Dopamine-resistant gait and postural dysfunctions represent a critical unmet need in Parkinson disease (PD). Evidence is accumulating that cholinergic system dysfunction contributes significantly to gait and balance impairment. The cholinergic system is implicated in mobility functions in PD because of loss of cholinergic basal forebrain (BF) neurons directing attention and degeneration of cholinergic neurons in the pedunculopontine nucleus (PPN) complex. Although mobility functions require intrinsic coupling between locomotor and postural functions, our work points to dissociable and additive motor deficits characterized by specific associations with BF vs. PPN cholinergic degenerations. Our recent work shows that slowing of gait speed appears to be a good correlate of BF cholinergic degeneration in patients with mild to moderate PD. We have also data suggesting that cholinergic thalamic denervation, reflecting PPN cholinergic afferent degeneration, is associated with falls and postural dysfunction in PD. These results implicate PPN degeneration as a significant mechanistic factor contributing to impaired postural control in PD. Progressive mobility impairments likely reflect cumulative effects of multisystem degenerations in PD. The goal of this project is to study the different contributions of cholinergic projection system degenerations to PD gait and postural dysfunctions. Together with the other Projects in this Udall Center proposal, this study will contribute to testing of the 3-Hit model of gait and balance dysfunction in PD (detailed in "Overview"). This model posits that serial degeneration of nigrostriatal (first hit) and BF/PPN cholinergic systems (second and third hits, resp.) are responsible for the typically inexorable progression of dopamine-resistant gait and postural dysfunction in PD. We hypothesize that BF and PPN deficits contribute to dissociable and additive components of PD gait and postural dysfunction. Our center developed a novel vesicular acetylcholine transporter (VAChT) PET ligand, fluoroethoxy-benzovesamicol ([18F]FEOBV), which enables a more accurate assessment of cholinergic nerve terminal integrity compared to previously used cholinesterase-based ligands. Most notably, [18F]FEOBV will allow quantitative assessment of cholinergic terminals in the cerebellar vermis, which originates in the PPN. The spinocerebellum is important in the regulation of postural control through the processing of propioceptive information. Identification of pathway specific deficits may lead to novel therapeutic targets for treatment of gait and balance disorders in PD. This proposal is directly responsive to the NINDS PD 2014 Research Report "highest priority recommendations" including 1) developing biomarkers for dopa-resistant features of PD, in particular gait and balance problems (Clinical Rec. #2);2) characterizing mechanisms that underlie the heterogeneity in clinical presentation and rates of PD progression (Clinical Rec. #3);and 3) development of patient stratification tools to define more homogenous cohorts of PD subjects (Translational Rec. #1).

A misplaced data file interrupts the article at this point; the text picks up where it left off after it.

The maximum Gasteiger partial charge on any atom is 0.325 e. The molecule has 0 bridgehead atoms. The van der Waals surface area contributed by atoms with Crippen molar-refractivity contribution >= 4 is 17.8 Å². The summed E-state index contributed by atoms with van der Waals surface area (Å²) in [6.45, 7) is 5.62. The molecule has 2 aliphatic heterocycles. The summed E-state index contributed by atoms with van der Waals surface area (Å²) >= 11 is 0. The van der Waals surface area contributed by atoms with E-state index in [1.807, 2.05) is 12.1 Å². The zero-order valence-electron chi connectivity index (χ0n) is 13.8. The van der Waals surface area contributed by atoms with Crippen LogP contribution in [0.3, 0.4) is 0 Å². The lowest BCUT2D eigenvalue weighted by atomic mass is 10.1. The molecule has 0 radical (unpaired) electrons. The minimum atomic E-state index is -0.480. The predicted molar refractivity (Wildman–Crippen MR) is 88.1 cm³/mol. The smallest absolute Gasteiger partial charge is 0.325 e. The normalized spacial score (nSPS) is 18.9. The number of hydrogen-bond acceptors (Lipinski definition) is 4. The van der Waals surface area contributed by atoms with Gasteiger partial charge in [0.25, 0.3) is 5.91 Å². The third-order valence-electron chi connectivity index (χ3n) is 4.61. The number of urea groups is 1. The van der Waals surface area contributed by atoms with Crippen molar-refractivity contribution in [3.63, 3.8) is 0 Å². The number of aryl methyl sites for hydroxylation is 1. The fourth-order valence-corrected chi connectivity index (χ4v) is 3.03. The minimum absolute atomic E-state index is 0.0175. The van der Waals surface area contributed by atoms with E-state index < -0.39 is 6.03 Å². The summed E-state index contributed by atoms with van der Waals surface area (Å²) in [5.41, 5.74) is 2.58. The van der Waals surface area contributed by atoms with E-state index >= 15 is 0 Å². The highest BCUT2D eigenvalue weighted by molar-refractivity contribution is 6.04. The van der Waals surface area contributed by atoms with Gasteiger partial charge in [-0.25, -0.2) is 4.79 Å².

National Institute of Health (NIH)
National Institute of Neurological Disorders and Stroke (NINDS)
Specialized Center (P50)
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Special Emphasis Panel (ZNS1-SRB-J (07))
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University of Michigan Ann Arbor
Ann Arbor
United States
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